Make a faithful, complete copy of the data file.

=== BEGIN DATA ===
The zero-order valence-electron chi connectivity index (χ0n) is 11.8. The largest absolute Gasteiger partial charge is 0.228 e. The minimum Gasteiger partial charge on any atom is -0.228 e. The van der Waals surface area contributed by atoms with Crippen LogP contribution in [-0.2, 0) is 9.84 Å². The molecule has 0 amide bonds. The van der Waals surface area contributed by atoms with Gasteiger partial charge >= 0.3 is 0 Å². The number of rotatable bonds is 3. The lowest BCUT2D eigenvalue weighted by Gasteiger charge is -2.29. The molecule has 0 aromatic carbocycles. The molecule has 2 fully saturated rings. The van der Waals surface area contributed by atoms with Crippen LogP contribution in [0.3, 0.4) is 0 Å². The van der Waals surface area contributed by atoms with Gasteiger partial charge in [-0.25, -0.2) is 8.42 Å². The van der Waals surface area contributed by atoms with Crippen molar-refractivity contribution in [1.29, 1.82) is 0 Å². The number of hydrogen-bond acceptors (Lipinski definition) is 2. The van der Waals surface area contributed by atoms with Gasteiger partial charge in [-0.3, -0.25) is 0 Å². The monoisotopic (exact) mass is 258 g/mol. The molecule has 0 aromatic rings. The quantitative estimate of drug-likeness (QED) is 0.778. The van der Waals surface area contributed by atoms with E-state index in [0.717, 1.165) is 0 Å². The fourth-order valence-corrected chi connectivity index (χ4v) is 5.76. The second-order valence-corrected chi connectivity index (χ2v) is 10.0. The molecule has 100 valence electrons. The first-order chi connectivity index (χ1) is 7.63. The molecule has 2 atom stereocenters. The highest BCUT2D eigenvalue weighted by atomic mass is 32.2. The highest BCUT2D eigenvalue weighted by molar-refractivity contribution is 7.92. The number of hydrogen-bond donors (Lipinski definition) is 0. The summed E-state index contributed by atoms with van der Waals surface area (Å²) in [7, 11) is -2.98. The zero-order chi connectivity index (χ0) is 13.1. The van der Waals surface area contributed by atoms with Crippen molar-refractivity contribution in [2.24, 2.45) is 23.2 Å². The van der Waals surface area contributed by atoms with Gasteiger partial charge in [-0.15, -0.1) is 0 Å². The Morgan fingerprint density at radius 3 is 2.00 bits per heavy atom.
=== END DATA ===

The zero-order valence-electron chi connectivity index (χ0n) is 11.8. The largest absolute Gasteiger partial charge is 0.228 e. The minimum Gasteiger partial charge on any atom is -0.228 e. The van der Waals surface area contributed by atoms with Crippen LogP contribution in [-0.2, 0) is 9.84 Å². The molecule has 0 amide bonds. The van der Waals surface area contributed by atoms with Gasteiger partial charge >= 0.3 is 0 Å². The number of rotatable bonds is 3. The lowest BCUT2D eigenvalue weighted by Gasteiger charge is -2.29. The molecule has 0 aromatic carbocycles. The molecule has 2 fully saturated rings. The van der Waals surface area contributed by atoms with Crippen LogP contribution in [0.3, 0.4) is 0 Å². The van der Waals surface area contributed by atoms with Gasteiger partial charge in [-0.25, -0.2) is 8.42 Å². The van der Waals surface area contributed by atoms with Crippen molar-refractivity contribution in [1.29, 1.82) is 0 Å². The number of hydrogen-bond acceptors (Lipinski definition) is 2. The van der Waals surface area contributed by atoms with Gasteiger partial charge in [-0.3, -0.25) is 0 Å². The monoisotopic (exact) mass is 258 g/mol. The molecule has 0 aromatic rings. The quantitative estimate of drug-likeness (QED) is 0.778. The van der Waals surface area contributed by atoms with E-state index in [0.717, 1.165) is 0 Å². The fourth-order valence-corrected chi connectivity index (χ4v) is 5.76. The second-order valence-corrected chi connectivity index (χ2v) is 10.0. The molecule has 100 valence electrons. The first-order chi connectivity index (χ1) is 7.63. The molecule has 2 atom stereocenters. The highest BCUT2D eigenvalue weighted by atomic mass is 32.2. The highest BCUT2D eigenvalue weighted by molar-refractivity contribution is 7.92. The number of hydrogen-bond donors (Lipinski definition) is 0. The summed E-state index contributed by atoms with van der Waals surface area (Å²) in [7, 11) is -2.98. The zero-order chi connectivity index (χ0) is 13.1. The van der Waals surface area contributed by atoms with Crippen molar-refractivity contribution in [2.24, 2.45) is 23.2 Å². The van der Waals surface area contributed by atoms with Gasteiger partial charge in [-0.15, -0.1) is 0 Å². The Morgan fingerprint density at radius 3 is 2.00 bits per heavy atom.